What’s worse than a politician who breaks all of their promises after they’re elected?
The answer may be a politician who doesn’t.
At least, that could be the case if your nest egg is invested in the stock market. Especially in companies that rely on international trade and stability.
The big news early this week was the executive orders President Trump signed in his first few weeks in office. Controversy is raging over the US–Mexico wall and the bans on immigration and refugees.
I won’t get bogged down in the debates over security benefits, or lack thereof. I’ll similarly not waste too much ink on our Prime Minister’s hurt feelings after Trump hung up on him Thursday. Our concern is stock markets. And the effects on stock markets from Trump’s moves are already impossible to ignore.
Less attention has been paid to Trump’s infrastructure plans, at least in the mainstream media. But he’s paving the way for his planned infrastructure spending, just as much as he’s focused on immigration. That could have much larger direct consequences for your wealth.
But wait, you say. Why the gloomy opening, when the headline so grandiosely promises ‘quick gains’?
Well, there are two sides to every trade, aren’t there? For everyone who buys at the top of the market only to get wiped out, someone else has sold at the top of the market. And in times of turmoil, opportunities can be born.
In this week’s Money Morning line-up, your editors didn’t just look at the immediate winners and losers on the market as Trump began fulfilling election promises. The short term effects are more obvious, but may be less important. The long term consequences, intended or otherwise, could mean much more for the US economy. And from there the effects will echo across the world.
Which industries have seen sharp gains in the wake of Trump’s flurry of executive orders? Where might the next round of opportunities be found?
Read on for what your Money Morning Editors had to say this week…
In Money Morning This Week
On Monday Sam looked at one close insider on Trump’s team who has benefited on the stock market during Trump’s election campaign and triumph. Canny investing? Incredible luck? Or does it pay to have friends in high places? Whatever the source of his unbelievably good results, this is one major investor that it could pay to follow closely. To read the details, you can find Sam’s article here.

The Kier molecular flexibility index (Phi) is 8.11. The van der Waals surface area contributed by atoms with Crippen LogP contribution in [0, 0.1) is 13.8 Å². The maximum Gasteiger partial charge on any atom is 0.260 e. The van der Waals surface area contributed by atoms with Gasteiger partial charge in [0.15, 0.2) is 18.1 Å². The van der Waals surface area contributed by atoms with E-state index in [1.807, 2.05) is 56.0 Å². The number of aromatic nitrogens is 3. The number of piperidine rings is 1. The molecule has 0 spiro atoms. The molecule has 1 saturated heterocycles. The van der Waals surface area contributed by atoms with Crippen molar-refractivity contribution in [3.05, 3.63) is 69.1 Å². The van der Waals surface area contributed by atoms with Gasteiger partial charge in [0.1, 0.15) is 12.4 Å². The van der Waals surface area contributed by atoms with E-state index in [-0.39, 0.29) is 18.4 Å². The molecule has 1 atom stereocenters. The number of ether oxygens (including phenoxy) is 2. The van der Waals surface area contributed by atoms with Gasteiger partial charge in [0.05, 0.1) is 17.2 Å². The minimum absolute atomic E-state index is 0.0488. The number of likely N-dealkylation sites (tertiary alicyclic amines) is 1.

But not everyone has the inside track on government policy. Most of us have to invest based on publicly available information. The sort of thing that anyone can find in the media. And right now the media is frothing, with Trump’s supporters and detractors caught in an escalating war of words.
How do you see past the anger and hyperbole, and navigate your investments in a changing world? In Tuesday’s Money Morning, Sam looked at the winning and losing industries from Trump’s first executive orders. Fast-moving investors have seen some sharp gains since Trump’s inauguration. Others have been caught flat footed by sudden falls. Sam says there are still quick gains to be made, if you act soon. To find out how, you can read Tuesday’s Money Morning here.
On Wednesday, Greg looked at the most powerful emotion in markets — fear. Much of Trump’s election campaign was founded on fear. And now that he’s in office, he’s continuing to score points with his supporters by exploiting their fears. But are protectionist policies and fear of the outsider actually good for the economy? Will tearing up trade deals and slapping tariffs on imports make Americans richer? Does anyone ever really win in a trade war? Or is it just degrees of losing? Most important for you, what will the fallout be for Australian investors? You can read Greg’s thoughts in Wednesday’s Money Morning.
One of the key targets Trump has promised to take down is the large surpluses some US trade partners have amassed. During his campaign he accused China of currency manipulation. But recently, one of Trump’s close advisers, Peter Navarro, publicly took aim at Germany. He accused it of taking advantage of its cheap currency, at the US’ expense.
As Greg explained, Navarro is a protectionist. He wants to see the US producing more than it consumes. And if the free market won’t give him that, then he believes the US government should force it. But is that even possible, in a global marketplace founded on US debt? Greg argued on Thursday that trying to create Navarro’s world would cause massive destruction to economies everywhere.
That doesn’t mean Trump’s team won’t try it, though. And, as Greg noted, there is one way to reverse the trend of the US exporting debt and importing goods, without kicking off a collapse. To read how, you can find Thursday’s Money Morning here.
But perhaps the Trump presidency’s economic policy isn’t so easy to predict. Greg wrote on Friday about shock comments from Trump late this week. Trump spoke dismissively about the US’ relations with all of its trade partners. Could Trump really be planning to up-end the entire post-Second World War global economic system? If so, he may fundamentally misunderstand the consequences of his actions. If he follows through on this, Greg explains that everyone will suffer — likely the US most of all.
Australia certainly wouldn’t be spared any pain. Both from souring relations with the US, and a potential collapse of China’s economy. To read the details, you can find Friday’s Money Morning here.
In this week’s Financial Anarchists podcast, Kris and James welcome special guest Ivan Carrino, Economic Analyst for Inversor Global. He speaks on the dangers of government interference in markets, and the economic risks from the rise of populist governments worldwide.
That’s it from your Money Morning team this week. Enjoy your weekend!
Editor, Money Weekend
Prices of Interest, as of Friday’s Close
Gold: AU$1,586.57 oz
Silver: AU$22.68 oz
Aussie Dollar to US Dollar: 0.7649
West Texas Intermediate Crude Oil: US$56.79
ASX 200: 5,621.60